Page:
Methods

Ioctl numbers were determined by calling NtDeviceIoControlFile() in a loop, with FILE_DEVICE_BEEP, FILE_ANY_ACCESS, and all methods and I think all function numbers. The ones I found ended up being all consecutive (with varying methods) so I think it's likely I found most of them anyway.

In order to determine parameter size, I mostly tried to vary the in_size and out_size until return values changed. When that failed I tried replacing in_buffer and/or out_buffer with pointers near the end of a fixed allocation, so that the next page would be no-access and return STATUS_ACCESS_VIOLATION; this often worked, especially for pointers embedded in structures.

After figuring out input and output sizes on both 32 and 64 bit I usually tried to fill the buffers with various realistic values, e.g. 0, 1, ~0, a valid pointer, maybe some bitfields, essentially trying to get the ioctl to return success (or STATUS_PENDING, or some other error code that gives me a further hint as to what it actually does.) Sometimes this worked; sometimes it didn't.

I tried this process usually on several different types of sockets—a newly created TCP and UDP socket, a bound TCP and UDP socket, a connected TCP socket, a listening TCP socket, and a newly opened handle on the AFD device (which at that point *presumably* has no socket type. I was never actually able to figure out how that was assigned.) Different behaviour there was sometimes a clue, as in the RECVFROM ioctl which only worked on bound UDP sockets.

I didn't try anything past that, or really any sort of automated fuzzing.

Ioctls

  • 0x800, METHOD_NEITHER: This is "bind". The input structure looks like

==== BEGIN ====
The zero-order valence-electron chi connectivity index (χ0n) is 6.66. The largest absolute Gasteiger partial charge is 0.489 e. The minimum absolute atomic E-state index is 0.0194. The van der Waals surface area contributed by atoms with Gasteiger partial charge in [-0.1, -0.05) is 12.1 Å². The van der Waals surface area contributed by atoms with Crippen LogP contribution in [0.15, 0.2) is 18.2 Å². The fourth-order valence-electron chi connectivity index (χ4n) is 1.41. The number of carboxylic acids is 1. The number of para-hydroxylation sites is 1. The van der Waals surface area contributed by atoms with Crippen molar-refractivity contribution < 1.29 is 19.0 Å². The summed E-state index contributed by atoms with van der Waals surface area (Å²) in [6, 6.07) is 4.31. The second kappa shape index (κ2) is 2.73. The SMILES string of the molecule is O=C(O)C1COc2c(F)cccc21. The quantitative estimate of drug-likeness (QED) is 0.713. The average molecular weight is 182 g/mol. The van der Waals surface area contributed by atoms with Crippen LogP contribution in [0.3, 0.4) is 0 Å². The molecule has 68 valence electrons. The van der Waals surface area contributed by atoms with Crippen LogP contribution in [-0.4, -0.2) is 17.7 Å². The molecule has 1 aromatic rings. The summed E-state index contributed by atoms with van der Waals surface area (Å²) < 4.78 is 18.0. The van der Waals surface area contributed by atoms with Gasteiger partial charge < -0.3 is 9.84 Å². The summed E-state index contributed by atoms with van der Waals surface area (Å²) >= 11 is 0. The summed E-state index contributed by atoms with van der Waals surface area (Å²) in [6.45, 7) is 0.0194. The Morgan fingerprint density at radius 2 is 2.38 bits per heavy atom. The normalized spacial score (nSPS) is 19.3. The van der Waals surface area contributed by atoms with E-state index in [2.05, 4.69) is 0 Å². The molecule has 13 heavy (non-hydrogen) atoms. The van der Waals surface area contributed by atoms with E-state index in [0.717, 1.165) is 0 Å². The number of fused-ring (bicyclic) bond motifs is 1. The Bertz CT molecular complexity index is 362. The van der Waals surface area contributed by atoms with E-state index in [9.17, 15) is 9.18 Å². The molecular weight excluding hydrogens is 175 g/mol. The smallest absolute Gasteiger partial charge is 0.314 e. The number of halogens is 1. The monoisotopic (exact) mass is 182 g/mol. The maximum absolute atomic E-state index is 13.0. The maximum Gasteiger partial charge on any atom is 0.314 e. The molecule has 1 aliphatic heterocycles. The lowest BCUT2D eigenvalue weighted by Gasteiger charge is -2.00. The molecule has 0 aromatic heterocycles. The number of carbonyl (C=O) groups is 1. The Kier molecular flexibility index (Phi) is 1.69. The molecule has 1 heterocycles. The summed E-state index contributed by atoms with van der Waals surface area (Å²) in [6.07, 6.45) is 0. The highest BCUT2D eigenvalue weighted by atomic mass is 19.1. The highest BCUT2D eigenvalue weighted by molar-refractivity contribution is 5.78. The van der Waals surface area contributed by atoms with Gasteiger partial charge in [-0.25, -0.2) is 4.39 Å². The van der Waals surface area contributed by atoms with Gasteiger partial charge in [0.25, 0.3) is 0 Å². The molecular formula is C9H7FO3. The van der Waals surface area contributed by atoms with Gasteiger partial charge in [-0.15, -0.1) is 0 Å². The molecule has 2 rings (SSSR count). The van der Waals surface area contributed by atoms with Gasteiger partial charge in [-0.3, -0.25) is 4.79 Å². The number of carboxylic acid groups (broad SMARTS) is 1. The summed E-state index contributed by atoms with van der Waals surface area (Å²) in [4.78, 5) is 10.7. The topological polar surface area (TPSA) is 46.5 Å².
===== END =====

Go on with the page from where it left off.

struct
{
    int unknown;
    struct sockaddr addr; /* variable size */
};

In practice I believe it only returns STATUS_INVALID_PARAMETER if the input size is < 6 (i.e. it needs at least the sa_family member).

This was actually usable in Wine. However, use of this ioctl didn't actually allow getsockname() to be subsequently used on the socket; it returned EINVAL. This suggests that ws2_32 is caching some data on the user side; since sockets can be cross-process it leads me to believe that ws2_32 is actually caching data in shared memory (I haven't done any tests to confirm this though.) Because we haven't learned anything since Windows 98 I guess.

  • 0x801, METHOD_NEITHER: This is "connect". The input structure looks like
struct
{
    intptr_t unk1;
    intptr_t unk2;
    SOCKET unk3;
    struct sockaddr addr; /* variable size */
};

and the output structure is

struct
{
    intptr_t unk1;
    intptr_t unk2;
};

unk3 is known to be a socket handle because it returns STATUS_INVALID_HANDLE/STATUS_OBJECT_TYPE_MISMATCH otherwise, but *only* for the uninitialized AFD socket handle. (Is this ioctl overloaded?)

If unk2 is nonzero the ioctl returns STATUS_INVALID_PARAMETER. In this respect it's known to be pointer-size and not integer-size. unk1 might be an int with padding, though; changing it to different values had no effect. Same for the output parameters; note though that the output didn't break on alignment (STATUS_DATATYPE_MISALIGNMENT_ERROR) whereas most pointers for most ioctls do.

I don't remember what's returned in output on a successful call though. It might be zeroes.

  • 0x802, METHOD_NEITHER: This is "listen". The input structure looks like
struct
{
    int unknown1;
    int backlog;
    int unknown2;